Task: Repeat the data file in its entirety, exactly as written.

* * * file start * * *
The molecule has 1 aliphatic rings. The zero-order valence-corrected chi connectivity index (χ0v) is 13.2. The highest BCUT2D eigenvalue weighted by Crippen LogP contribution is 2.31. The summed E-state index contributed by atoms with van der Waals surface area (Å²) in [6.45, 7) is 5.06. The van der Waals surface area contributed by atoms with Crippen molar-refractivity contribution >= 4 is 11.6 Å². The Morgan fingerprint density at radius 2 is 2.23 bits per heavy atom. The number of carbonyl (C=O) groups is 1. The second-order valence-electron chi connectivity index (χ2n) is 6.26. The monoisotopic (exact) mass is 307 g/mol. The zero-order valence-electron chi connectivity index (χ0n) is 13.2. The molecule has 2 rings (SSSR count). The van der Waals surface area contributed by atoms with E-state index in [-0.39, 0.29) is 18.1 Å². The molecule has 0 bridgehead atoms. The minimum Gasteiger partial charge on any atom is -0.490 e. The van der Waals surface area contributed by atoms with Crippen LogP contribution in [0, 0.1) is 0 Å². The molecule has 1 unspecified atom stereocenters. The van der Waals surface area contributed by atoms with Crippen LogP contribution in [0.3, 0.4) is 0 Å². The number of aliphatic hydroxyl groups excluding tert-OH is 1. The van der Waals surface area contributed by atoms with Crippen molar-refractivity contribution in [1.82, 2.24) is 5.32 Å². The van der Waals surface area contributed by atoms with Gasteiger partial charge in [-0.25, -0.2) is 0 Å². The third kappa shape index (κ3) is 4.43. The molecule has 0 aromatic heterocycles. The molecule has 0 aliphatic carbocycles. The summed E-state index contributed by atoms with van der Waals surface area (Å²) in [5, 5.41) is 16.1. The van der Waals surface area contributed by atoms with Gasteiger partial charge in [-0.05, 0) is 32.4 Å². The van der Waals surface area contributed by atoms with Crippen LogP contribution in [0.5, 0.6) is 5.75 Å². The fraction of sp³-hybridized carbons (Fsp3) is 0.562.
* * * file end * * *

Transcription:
The molecule has 1 aliphatic rings. The zero-order valence-corrected chi connectivity index (χ0v) is 13.2. The highest BCUT2D eigenvalue weighted by Crippen LogP contribution is 2.31. The summed E-state index contributed by atoms with van der Waals surface area (Å²) in [6.45, 7) is 5.06. The van der Waals surface area contributed by atoms with Crippen molar-refractivity contribution >= 4 is 11.6 Å². The Morgan fingerprint density at radius 2 is 2.23 bits per heavy atom. The number of carbonyl (C=O) groups is 1. The second-order valence-electron chi connectivity index (χ2n) is 6.26. The monoisotopic (exact) mass is 307 g/mol. The zero-order valence-electron chi connectivity index (χ0n) is 13.2. The molecule has 2 rings (SSSR count). The van der Waals surface area contributed by atoms with E-state index in [-0.39, 0.29) is 18.1 Å². The molecule has 0 bridgehead atoms. The minimum Gasteiger partial charge on any atom is -0.490 e. The van der Waals surface area contributed by atoms with Crippen LogP contribution in [0, 0.1) is 0 Å². The molecule has 1 unspecified atom stereocenters. The van der Waals surface area contributed by atoms with Crippen LogP contribution in [0.3, 0.4) is 0 Å². The number of aliphatic hydroxyl groups excluding tert-OH is 1. The van der Waals surface area contributed by atoms with Crippen molar-refractivity contribution in [1.82, 2.24) is 5.32 Å². The van der Waals surface area contributed by atoms with Gasteiger partial charge in [-0.25, -0.2) is 0 Å². The third kappa shape index (κ3) is 4.43. The molecule has 0 aromatic heterocycles. The molecule has 0 aliphatic carbocycles. The summed E-state index contributed by atoms with van der Waals surface area (Å²) in [5, 5.41) is 16.1. The van der Waals surface area contributed by atoms with Gasteiger partial charge in [-0.05, 0) is 32.4 Å². The van der Waals surface area contributed by atoms with Crippen LogP contribution in [0.5, 0.6) is 5.75 Å². The fraction of sp³-hybridized carbons (Fsp3) is 0.562.